The Quintessential Black Farmer: Preparing the garden

Weeding the urban garden plot

by Kirtrina Baxter

Today I decided to prep the garden for my spring planting. This will be my first official private food garden. I have grown lots of food in many places over the years, but never have I had the sole responsibility of growing food myself. Last year in I built an herb spiral in my backyard in Ithaca that grew well and I was able to harvest from, and I’ve grown herbs in the past on my own. I also put in a raised bed last year, but was too busy working on other projects to actually grow anything. Over the past 14 years I have participated with neighbors on community gardens, grown veggies at a few friend’s houses and helped grow produce and flowers at farms. However, this is my first very own food garden and I am totally excited. It is ironic that I lived in the country for 8 years and had to come back to the city to grow food, but I am up for the challenge and really excited to be urban gardening again.

While looking for a house in Philadelphia I had 3 priorities: lots of windows and sunlight; large closets; and a kitchen with lots of counter space. But I attached to this list a desire to have a small place to grow food. I figured, it was the city, and I didn’t want to expect too much. Well, I got everything I asked for and more. Not only do I have lots of light, closet and kitchen space, but my little backyard is actually a nice-sized garden plot. AWESOME!! I don’t need a bunch of trees and grass, although that is nice, as long as I can place my hands in some dirt and come up green!

The realtor who showed me the place said that it was set up as a garden, though no other tenant had used it as such. At first look, it seemed my 2 adjacent neighbors, who have the same lot as mine, could be gardeners as well. One had what seemed to be a rock garden, and the other had filled her space with rock mulch. To my surprise, when I met my neighbor with the rock garden (or so I thought) she told me that the women who lived here before me grew lots of veggies the last two seasons and that she too was planning on growing some this year. She had a bad case of moles two years previous and decided to do an overhaul of her space, hence the covered backyard and the large rounded rocks that were just placed there to keep the covering down.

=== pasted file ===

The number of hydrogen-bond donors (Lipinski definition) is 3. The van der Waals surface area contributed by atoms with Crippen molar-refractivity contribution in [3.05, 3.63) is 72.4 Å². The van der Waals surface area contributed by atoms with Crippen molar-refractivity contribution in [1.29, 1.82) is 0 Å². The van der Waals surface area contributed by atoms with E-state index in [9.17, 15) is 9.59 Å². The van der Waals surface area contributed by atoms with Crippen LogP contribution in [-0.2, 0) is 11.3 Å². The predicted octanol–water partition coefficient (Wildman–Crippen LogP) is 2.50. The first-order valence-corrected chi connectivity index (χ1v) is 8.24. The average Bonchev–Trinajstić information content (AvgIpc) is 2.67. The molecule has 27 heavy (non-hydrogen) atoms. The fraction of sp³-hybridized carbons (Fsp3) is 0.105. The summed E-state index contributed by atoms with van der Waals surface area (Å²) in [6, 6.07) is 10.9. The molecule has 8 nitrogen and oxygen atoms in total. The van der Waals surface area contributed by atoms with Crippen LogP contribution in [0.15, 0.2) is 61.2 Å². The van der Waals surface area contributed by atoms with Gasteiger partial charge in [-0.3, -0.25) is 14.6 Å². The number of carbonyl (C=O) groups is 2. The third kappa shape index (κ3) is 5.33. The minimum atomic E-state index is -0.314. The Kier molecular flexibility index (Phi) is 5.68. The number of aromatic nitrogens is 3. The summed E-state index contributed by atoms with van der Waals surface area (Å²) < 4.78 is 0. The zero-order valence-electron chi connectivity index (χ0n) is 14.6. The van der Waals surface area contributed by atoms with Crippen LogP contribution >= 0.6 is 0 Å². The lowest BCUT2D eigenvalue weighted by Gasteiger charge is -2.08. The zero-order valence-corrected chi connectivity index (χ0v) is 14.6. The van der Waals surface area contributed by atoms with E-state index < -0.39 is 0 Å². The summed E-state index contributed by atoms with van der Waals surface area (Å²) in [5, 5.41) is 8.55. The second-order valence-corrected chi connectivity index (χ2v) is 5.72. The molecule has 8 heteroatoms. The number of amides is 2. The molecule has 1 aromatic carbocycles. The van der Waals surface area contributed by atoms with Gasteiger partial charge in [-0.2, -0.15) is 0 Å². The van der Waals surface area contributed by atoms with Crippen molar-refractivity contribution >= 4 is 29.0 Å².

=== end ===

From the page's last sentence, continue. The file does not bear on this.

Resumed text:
My neighborhood, Brewerytown, has a rich African American history and actually hosts the former home of the late great John Coltrane. As one of the city’s most promising revitalization projects, it claims to be the next “up & coming” neighborhood in the city with new restaurants, condos and a vibrant community garden not too far from my home at a recreation center. However, as anyone who knows Philadelphia will tell you, it is the not the neighborhood that defines a great place to live, but the block. And by far I have a wonderful block. Houses are nicely kept, we have a small community center at one end of the block where community meetings are held, and there is a children’s playground and basketball court at the other end. We even boast an active block association.

Materials for a soil acidity test

So as I ponder what to grow and the layout of my garden, I have been utilizing some of the wonderful websites that I have found geared towards urban gardeners. There is a wonderful gardener and teacher out of Atlanta, who has a host of information on his website. He has podcasts and demonstrative Youtube videos for the beginner to the experienced gardener. Listening to one of his podcasts, I was instructed in a little known secret of how to test the acidity levels in soil with uncomplicated home utensils: soil, vinegar and a teacup. He also had a great home application for doing a soil fractional analysis. Both of these I tried out today and found that I have a pretty balanced alkaline/acid level in my soil and it is more sandy than clay. Did I mention that I have also decided to do some basement vericomposting? Well, this gardener has a video of how to start basement vermiculture with instructions so easy anyone could do it. Look forward to hearing more about that soon, too, as I will share with you pictures on the progress of my garden project.

Til next time,